Why Democrats Are Afraid of a Man Who’s Giving Them Millions

Tom Steyer introduces a panel during the National Clean Energy Summit 6.0 at the Mandalay Bay Convention Center on August 13, 2013 in Las Vegas, Nevada. 
National Journal
Clare Foran
May 12, 2014, 1 a.m.

Demo­crats love Tom Stey­er’s money. They’re split over Stey­er’s mouth.

Stey­er, a hedge-fund-man­ager-turned-green evan­gel­ist, says he plans to raise up to $100 mil­lion dur­ing the midterm elec­tions for can­did­ates who stand strong on cli­mate change. But as he doles out big checks to Demo­crats, Stey­er has also stepped in­to the spot­light — and that is mak­ing some in the party nervous.

Demo­crats have made cast­ing con­ser­vat­ives as be­hold­en to the ul­trarich cent­ral to their 2014 strategy, and that makes it awk­ward when a bil­lion­aire of their own puts him­self front and cen­ter. Stey­er is far from me­dia-shy: He fre­quently gives in­ter­views, and last month went a step fur­ther in pub­licly chal­len­ging Re­pub­lic­an-back­ing bil­lion­aires — and fa­vor­ite Demo­crat­ic tar­gets — Charles and Dav­id Koch to a de­bate over cli­mate change.

Stey­er’s per­sona, the skep­tics feel, opens Demo­crats up to charges of hy­po­crisy, and leaves too much of the party’s pro­file in the hands of a man who has been pop­ularly elec­ted to ex­actly noth­ing.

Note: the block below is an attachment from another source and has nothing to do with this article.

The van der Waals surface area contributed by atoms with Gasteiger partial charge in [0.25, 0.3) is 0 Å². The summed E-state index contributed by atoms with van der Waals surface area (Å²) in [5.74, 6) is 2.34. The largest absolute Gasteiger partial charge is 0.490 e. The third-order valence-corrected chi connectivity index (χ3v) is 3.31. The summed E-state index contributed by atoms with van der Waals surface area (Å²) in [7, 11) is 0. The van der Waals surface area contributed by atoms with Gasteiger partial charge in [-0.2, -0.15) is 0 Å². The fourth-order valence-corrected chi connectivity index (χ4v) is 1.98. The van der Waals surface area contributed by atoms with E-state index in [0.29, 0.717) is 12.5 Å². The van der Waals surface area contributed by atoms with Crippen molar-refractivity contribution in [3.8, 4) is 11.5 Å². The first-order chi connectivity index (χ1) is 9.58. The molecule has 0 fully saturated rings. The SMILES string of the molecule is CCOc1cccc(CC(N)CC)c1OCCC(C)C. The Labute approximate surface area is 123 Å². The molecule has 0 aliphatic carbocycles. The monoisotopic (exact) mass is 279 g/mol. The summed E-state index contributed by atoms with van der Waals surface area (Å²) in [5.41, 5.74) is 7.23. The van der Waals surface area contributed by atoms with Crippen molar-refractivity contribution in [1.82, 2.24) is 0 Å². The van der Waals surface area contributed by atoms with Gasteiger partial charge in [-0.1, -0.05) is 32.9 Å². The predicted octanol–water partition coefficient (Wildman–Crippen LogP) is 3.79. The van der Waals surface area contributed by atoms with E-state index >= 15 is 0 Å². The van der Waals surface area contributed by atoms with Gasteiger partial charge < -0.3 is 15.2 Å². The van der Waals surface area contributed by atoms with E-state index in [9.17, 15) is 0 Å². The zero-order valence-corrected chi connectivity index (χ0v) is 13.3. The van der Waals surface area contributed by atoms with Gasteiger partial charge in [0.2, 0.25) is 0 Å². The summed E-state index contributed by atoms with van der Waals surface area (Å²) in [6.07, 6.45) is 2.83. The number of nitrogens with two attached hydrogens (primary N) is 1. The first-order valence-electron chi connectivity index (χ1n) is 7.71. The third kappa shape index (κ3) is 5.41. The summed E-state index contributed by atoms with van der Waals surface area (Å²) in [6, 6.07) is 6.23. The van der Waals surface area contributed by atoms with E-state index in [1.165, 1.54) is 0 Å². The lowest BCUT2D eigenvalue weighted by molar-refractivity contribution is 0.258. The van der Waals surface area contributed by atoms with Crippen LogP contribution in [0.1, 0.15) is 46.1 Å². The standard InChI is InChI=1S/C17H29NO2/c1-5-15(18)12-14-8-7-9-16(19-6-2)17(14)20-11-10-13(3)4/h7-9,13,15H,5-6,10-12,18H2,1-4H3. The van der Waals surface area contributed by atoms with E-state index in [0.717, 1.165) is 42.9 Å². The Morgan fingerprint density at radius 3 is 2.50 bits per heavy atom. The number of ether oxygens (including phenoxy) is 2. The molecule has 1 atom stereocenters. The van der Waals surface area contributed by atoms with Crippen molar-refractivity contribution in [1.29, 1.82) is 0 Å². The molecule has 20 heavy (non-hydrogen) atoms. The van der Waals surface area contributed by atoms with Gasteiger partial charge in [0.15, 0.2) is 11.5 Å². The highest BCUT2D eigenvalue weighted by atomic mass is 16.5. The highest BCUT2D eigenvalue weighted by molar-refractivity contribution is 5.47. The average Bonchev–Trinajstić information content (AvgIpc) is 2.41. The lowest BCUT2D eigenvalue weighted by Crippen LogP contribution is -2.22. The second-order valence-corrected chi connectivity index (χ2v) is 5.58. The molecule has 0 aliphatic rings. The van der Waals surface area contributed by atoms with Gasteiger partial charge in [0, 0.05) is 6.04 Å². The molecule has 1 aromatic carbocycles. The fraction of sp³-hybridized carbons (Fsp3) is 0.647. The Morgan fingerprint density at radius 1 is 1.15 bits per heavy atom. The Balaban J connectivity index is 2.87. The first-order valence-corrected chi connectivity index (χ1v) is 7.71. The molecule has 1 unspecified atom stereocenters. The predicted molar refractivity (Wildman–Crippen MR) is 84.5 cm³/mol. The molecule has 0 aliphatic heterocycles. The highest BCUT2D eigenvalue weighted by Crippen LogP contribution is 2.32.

“Who nom­in­ated him to speak for any­thing?” said Douglas Schoen, a Demo­crat­ic strategist and former ad­viser to Pres­id­ent Clin­ton. “He’s en­titled to make con­tri­bu­tions, but the idea that he would step in­to the spot­light is just ri­dicu­lous.”

Oth­ers fear that Stey­er, a wealthy en­vir­on­ment­al­ist liv­ing in North­ern Cali­for­nia, plays in­to a dec­ades-long GOP ef­fort to paint Demo­crats as out of touch with work­ing-class Amer­ica. In­tent on mak­ing those charges stick, the Re­pub­lic­an Na­tion­al Com­mit­tee rolled out a series of at­tacks last week de­scrib­ing the mega-donor as a wealthy elite bank­rolling the lib­er­al agenda. 

Stey­er con­tinu­ally re­jects com­par­is­ons between him­self and the Koch broth­ers, say­ing that they — whose for­tune comes from the fossil-fuel-de­pend­ent Koch In­dus­tries — are fight­ing against cli­mate ac­tion out of self-in­terest, where­as his will­ing­ness to spend stems from ideo­lo­gic­al con­vic­tion and a de­sire to pro­tect the en­vir­on­ment.

But some party strategists are skep­tic­al that that line will play with in­de­pend­ent voters. “I don’t think it will work for Demo­crats to claim that their bil­lion­aires are pure at heart while con­ser­vat­ive bil­lion­aires only have selfish mo­tiv­ates,” said Will Mar­shall, pres­id­ent of the Pro­gress­ive Policy In­sti­tute and founder of the Demo­crat­ic Lead­er­ship Coun­cil. “That might work with par­tis­ans and true be­liev­ers, but I don’t think that’s go­ing to play well with the Amer­ic­an pub­lic.”